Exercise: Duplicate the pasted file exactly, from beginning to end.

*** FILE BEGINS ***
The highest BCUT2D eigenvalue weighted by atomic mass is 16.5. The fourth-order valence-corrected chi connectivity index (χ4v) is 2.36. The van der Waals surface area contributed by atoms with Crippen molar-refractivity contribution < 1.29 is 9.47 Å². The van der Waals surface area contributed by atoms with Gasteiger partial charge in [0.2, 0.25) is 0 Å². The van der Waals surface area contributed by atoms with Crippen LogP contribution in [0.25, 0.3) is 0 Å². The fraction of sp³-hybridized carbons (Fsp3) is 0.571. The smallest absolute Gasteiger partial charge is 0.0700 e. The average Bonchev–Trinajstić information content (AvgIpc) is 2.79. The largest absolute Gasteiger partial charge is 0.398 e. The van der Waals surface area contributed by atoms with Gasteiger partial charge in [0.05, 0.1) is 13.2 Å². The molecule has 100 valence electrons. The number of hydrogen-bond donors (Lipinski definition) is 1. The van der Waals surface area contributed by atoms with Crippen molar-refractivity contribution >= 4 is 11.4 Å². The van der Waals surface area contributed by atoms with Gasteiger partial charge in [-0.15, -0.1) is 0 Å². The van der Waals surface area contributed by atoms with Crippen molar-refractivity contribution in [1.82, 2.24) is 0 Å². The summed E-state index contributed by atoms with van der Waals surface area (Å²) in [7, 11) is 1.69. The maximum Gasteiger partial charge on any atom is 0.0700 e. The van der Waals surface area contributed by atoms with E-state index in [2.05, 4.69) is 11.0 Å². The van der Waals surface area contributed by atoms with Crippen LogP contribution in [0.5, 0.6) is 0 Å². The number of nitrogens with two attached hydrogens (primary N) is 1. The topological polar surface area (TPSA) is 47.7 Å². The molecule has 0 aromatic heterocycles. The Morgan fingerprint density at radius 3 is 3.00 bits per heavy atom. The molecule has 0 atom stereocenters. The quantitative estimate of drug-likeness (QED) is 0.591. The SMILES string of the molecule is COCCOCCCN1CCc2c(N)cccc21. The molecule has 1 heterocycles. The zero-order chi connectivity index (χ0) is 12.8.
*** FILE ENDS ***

The highest BCUT2D eigenvalue weighted by atomic mass is 16.5. The fourth-order valence-corrected chi connectivity index (χ4v) is 2.36. The van der Waals surface area contributed by atoms with Crippen molar-refractivity contribution < 1.29 is 9.47 Å². The van der Waals surface area contributed by atoms with Gasteiger partial charge in [0.2, 0.25) is 0 Å². The van der Waals surface area contributed by atoms with Crippen LogP contribution in [0.25, 0.3) is 0 Å². The fraction of sp³-hybridized carbons (Fsp3) is 0.571. The smallest absolute Gasteiger partial charge is 0.0700 e. The average Bonchev–Trinajstić information content (AvgIpc) is 2.79. The largest absolute Gasteiger partial charge is 0.398 e. The van der Waals surface area contributed by atoms with Gasteiger partial charge in [0.05, 0.1) is 13.2 Å². The molecule has 100 valence electrons. The number of hydrogen-bond donors (Lipinski definition) is 1. The van der Waals surface area contributed by atoms with Crippen molar-refractivity contribution >= 4 is 11.4 Å². The van der Waals surface area contributed by atoms with Gasteiger partial charge in [-0.15, -0.1) is 0 Å². The van der Waals surface area contributed by atoms with Crippen molar-refractivity contribution in [1.82, 2.24) is 0 Å². The summed E-state index contributed by atoms with van der Waals surface area (Å²) in [7, 11) is 1.69. The maximum Gasteiger partial charge on any atom is 0.0700 e. The van der Waals surface area contributed by atoms with E-state index in [2.05, 4.69) is 11.0 Å². The van der Waals surface area contributed by atoms with Crippen LogP contribution in [0.5, 0.6) is 0 Å². The number of nitrogens with two attached hydrogens (primary N) is 1. The topological polar surface area (TPSA) is 47.7 Å². The molecule has 0 aromatic heterocycles. The Morgan fingerprint density at radius 3 is 3.00 bits per heavy atom. The molecule has 0 atom stereocenters. The quantitative estimate of drug-likeness (QED) is 0.591. The SMILES string of the molecule is COCCOCCCN1CCc2c(N)cccc21. The molecule has 1 heterocycles. The zero-order chi connectivity index (χ0) is 12.8.